The Ediacaran Period was a time when bizarre-shaped soft-bodied creatures dwelt on the sea floor, just prior to the explosion of skeletal life forms in the Cambrian Period. The Ediacaran is the last period of the Proterozoic Eon, dating from 650 Ma to 542 Ma, is named after the type-fossil locality at the Ediacara Hills in South Australia.
Wilpena Pound (above) is a massive curved natural syncline in southern Australia.
This period represents the ending of a global galciation, one that held almost entirely the Earth's surface (an effect known as the Snowball Earth), and marks the first worldwide appearence of somewhat complicated trace fossils.
At that time, all the continents were together in the supercontinent Pannotia. Before Pannotia, the former global supercontinent was Rodinia, broken about 800 Ma. Rodinia displacement led to the birth of the Ocean Pantalassa (or Paleo-Pacific) and eight continents who met again after to form the supercontinent Pannotia. 540 Ma ago, only after 60 Ma of its formation, Pannotia fragmented, originating the supercontinent Gondwana and three small continents, Laurentia, Siberia and Baltica. At the end of the Paleozoic the continents will met again one more time to form Pangea, the last supercontinent.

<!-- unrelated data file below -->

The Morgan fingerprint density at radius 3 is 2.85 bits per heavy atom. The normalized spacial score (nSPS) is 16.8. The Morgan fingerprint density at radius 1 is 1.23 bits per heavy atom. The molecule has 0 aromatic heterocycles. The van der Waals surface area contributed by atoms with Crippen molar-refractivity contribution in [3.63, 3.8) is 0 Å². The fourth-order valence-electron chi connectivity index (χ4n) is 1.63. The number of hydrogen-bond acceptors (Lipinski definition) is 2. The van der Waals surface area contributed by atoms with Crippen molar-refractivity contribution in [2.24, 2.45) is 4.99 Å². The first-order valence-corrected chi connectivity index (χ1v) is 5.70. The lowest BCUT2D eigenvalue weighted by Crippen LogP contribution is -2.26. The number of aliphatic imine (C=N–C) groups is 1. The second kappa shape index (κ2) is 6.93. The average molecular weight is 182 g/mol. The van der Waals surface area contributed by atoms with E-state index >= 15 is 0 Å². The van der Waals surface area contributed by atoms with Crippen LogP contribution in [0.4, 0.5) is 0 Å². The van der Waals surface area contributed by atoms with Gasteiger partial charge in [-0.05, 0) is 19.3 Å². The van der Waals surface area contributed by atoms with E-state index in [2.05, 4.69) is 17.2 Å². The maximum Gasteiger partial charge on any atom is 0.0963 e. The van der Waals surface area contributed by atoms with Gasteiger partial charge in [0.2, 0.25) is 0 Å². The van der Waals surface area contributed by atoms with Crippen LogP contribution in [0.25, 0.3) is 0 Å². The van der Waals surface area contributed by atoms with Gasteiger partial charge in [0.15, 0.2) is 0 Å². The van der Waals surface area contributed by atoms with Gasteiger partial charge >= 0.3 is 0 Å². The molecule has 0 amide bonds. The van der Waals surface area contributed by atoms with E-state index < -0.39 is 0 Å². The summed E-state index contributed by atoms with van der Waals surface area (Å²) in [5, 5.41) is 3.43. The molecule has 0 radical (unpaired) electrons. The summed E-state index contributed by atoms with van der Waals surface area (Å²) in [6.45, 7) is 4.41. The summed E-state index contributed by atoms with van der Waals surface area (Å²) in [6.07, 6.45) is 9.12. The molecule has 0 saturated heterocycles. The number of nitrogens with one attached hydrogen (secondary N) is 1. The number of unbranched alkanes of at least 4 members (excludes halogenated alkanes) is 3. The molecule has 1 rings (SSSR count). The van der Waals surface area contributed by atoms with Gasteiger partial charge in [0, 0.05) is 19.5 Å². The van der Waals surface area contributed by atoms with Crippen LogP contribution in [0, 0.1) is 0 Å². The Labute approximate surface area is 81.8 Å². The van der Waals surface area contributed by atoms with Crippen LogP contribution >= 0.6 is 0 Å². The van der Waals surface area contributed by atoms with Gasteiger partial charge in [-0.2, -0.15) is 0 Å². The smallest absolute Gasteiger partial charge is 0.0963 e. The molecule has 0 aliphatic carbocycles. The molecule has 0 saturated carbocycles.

The supercontinent Pannotia (above), 550Ma ago.
The study of Ediacaran Period life records is relevant to the search for extraterrestrial life because conditions similar to Snowball Earth might exist elsewhere in the solar system. Beneath the icy crust of Jupiter´s moon Europa, an ocean has been suggested, perhaps making complex life feasible there.
Geologica (Amazon.com link)